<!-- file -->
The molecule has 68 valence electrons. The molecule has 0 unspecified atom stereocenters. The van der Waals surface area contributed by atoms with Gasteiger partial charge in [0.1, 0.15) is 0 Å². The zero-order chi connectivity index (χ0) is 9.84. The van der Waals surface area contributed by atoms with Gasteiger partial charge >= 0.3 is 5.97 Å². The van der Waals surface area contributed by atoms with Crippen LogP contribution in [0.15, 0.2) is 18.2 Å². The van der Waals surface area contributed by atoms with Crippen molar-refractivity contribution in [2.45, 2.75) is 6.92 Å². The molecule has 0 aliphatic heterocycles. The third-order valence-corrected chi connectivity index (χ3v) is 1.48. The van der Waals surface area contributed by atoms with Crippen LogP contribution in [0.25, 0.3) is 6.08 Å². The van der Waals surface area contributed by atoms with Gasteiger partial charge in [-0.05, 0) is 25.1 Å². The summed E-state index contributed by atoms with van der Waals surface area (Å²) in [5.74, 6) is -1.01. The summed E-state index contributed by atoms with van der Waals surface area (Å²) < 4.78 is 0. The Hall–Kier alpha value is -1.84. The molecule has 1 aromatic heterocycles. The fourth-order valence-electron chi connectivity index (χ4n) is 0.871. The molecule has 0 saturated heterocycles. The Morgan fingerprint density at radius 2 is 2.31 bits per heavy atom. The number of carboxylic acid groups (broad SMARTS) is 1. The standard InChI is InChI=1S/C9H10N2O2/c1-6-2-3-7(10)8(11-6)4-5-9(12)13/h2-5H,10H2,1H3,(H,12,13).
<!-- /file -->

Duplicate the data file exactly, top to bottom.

The molecule has 68 valence electrons. The molecule has 0 unspecified atom stereocenters. The van der Waals surface area contributed by atoms with Gasteiger partial charge in [0.1, 0.15) is 0 Å². The zero-order chi connectivity index (χ0) is 9.84. The van der Waals surface area contributed by atoms with Gasteiger partial charge >= 0.3 is 5.97 Å². The van der Waals surface area contributed by atoms with Crippen LogP contribution in [0.15, 0.2) is 18.2 Å². The van der Waals surface area contributed by atoms with Crippen molar-refractivity contribution in [2.45, 2.75) is 6.92 Å². The molecule has 0 aliphatic heterocycles. The third-order valence-corrected chi connectivity index (χ3v) is 1.48. The van der Waals surface area contributed by atoms with Crippen LogP contribution in [0.25, 0.3) is 6.08 Å². The van der Waals surface area contributed by atoms with Gasteiger partial charge in [-0.05, 0) is 25.1 Å². The summed E-state index contributed by atoms with van der Waals surface area (Å²) in [5.74, 6) is -1.01. The summed E-state index contributed by atoms with van der Waals surface area (Å²) < 4.78 is 0. The Hall–Kier alpha value is -1.84. The molecule has 1 aromatic heterocycles. The fourth-order valence-electron chi connectivity index (χ4n) is 0.871. The molecule has 0 saturated heterocycles. The Morgan fingerprint density at radius 2 is 2.31 bits per heavy atom. The number of carboxylic acid groups (broad SMARTS) is 1. The standard InChI is InChI=1S/C9H10N2O2/c1-6-2-3-7(10)8(11-6)4-5-9(12)13/h2-5H,10H2,1H3,(H,12,13).